U.S. Plastics Pact Vows to Make All Plastic Packaging Recyclable by 2025.
More than 60 major brands, government agencies and nonprofits are coming together to create a circular economy for plastics in the United States.
The U.S. Plastics Pact, launched Tuesday, unites major producers like Coca-Cola, Nestlé and Unilever United States with environmental advocacy organizations like Ocean Conservancy and the World Wildlife Fund around a series of goals to reduce single-use plastics by 2025.
"Plastic pollution is a global crisis that needs local solutions, and the United States is one of biggest opportunities where regional interventions can result in transformative change around the world," WWF head of Plastic Waste and Business Erin Simon said in a press release. "To do this, WWF sees the U.S. Plastics Pact as the linchpin for uniting the critical stakeholders — industry leaders, waste management systems, and policymakers — under a common vision and action plan for meaningful, measurable impact."
That action plan is based around the following four goals:
- Creating a list of unnecessary plastic packaging items by 2021 and working to phase them out by 2025
- Ensuring all plastic packaging is recyclable, reusable or compostable by 2025
- Working to compost or recycle 50 percent of plastic packaging by 2025
- Making sure the average plastic packaging is made of 30 percent recycled or responsibly sourced material by 2025
The U.S. Plastics Pact is the latest in the Ellen MacArthur Foundation's global network of plastics pacts, which have so far launched in Chile, France, the Netherlands, Portugal, South Africa and the UK, in addition to a wider European Plastics Pact, the foundation explained.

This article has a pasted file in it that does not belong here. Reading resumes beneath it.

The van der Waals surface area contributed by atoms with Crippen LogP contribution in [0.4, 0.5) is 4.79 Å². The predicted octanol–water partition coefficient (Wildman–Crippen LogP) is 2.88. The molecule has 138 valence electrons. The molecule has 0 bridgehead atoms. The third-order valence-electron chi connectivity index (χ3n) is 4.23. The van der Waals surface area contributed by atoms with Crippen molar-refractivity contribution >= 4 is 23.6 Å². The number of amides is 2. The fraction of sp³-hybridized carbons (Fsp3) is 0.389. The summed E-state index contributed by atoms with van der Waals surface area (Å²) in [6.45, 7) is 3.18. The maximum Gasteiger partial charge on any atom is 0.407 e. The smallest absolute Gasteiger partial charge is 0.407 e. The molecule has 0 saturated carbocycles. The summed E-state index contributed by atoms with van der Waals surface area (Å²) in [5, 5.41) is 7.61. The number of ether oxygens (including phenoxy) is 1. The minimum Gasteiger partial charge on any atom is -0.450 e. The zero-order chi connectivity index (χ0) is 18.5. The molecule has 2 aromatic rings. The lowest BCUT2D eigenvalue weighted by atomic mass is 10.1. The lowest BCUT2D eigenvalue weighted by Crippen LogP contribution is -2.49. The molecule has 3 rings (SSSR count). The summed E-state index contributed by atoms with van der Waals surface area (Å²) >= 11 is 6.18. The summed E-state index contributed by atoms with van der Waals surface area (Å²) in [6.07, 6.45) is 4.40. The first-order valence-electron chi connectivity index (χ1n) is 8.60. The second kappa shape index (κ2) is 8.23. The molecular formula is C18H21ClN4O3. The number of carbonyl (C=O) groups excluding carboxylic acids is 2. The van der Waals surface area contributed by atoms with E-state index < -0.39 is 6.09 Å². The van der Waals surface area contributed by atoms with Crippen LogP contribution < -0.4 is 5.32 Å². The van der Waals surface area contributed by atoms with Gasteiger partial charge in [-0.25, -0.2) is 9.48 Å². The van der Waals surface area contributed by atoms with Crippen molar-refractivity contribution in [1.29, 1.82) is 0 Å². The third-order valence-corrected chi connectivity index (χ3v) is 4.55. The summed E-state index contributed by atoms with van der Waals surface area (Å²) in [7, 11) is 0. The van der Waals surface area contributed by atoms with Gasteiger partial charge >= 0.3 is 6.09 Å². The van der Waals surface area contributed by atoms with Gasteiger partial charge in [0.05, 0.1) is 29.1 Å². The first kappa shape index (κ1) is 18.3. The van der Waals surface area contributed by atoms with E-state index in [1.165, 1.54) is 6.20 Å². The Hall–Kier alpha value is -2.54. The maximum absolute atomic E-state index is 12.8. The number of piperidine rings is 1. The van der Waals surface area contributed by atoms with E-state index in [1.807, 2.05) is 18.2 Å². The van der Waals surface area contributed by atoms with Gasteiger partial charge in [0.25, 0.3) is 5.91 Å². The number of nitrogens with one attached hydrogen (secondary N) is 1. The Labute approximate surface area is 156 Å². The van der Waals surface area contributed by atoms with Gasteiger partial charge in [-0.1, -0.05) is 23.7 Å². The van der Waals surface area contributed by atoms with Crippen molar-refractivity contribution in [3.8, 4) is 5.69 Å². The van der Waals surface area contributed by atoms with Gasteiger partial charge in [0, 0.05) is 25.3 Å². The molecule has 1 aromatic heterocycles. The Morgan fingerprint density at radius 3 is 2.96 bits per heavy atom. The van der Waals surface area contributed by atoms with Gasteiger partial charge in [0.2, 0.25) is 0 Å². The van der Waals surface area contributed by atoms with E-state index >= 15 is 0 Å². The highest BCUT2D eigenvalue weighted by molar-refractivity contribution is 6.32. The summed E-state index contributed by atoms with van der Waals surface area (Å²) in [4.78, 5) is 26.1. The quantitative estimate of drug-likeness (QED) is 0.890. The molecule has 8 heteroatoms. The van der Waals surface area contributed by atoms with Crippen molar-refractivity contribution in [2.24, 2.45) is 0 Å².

The UK Plastics Pact, for example, launched in April 2018 with similar goals for reducing single-use plastic packaging by 2025.
"This is an exciting step on the journey towards a circular economy for plastic in the United States, one that keeps plastic in the economy and out of the environment. This effort will not only help to create solutions in the US, but across the world, as part of our global network of Plastics Pacts," New Plastics Economy Lead at the Ellen MacArthur Foundation Sander Defruyt said.
"We are looking forward to working with all those involved to drive real change, by eliminating problematic and unnecessary plastic items, innovating to ensure all plastic packaging is reusable, recyclable, or compostable, and circulating it in practice. We encourage others to join us on this journey towards a United States free of plastic waste and pollution."
The pact was announced at a virtual event called Circularity20 dedicated to uniting more than 10,000 professionals in sharing information and resources to develop a circular economy. The pact is being led by the Recycling Partnership, a nonprofit that works to improve recycling in the U.S., with the support of WWF.
"As the lead organization that engages the full supply chain to advance circularity in the U.S., it's a natural fit for The Recycling Partnership to further collaborative action with other industry leaders to create substantial, long-lasting change for the betterment of our planet," Recycling Partnership VP of Circular Ventures Sarah Dearman said in a press release. "The results from the U.S. Plastics Pact's efforts to advance packaging, improve recycling, and reduce plastic waste will benefit the entire system and all materials."
The U.S. produced the second-most amount of plastic in 2010, at 38 million tonnes (approximately 42 million U.S. tons), according to Our World in Data. It ranked behind only China, which produced nearly 60 million tonnes (approximately 66 million U.S. tons). It also ranks high in terms of the amount of plastic produced per person, at 0.34 kilograms per person per day (approximately 0.75 pounds per person per day). Only 8.4 percent of the plastics discarded in the U.S. in 2017 was recycled, according to the U.S. Environmental Protection Agency (EPA).
27 August 2020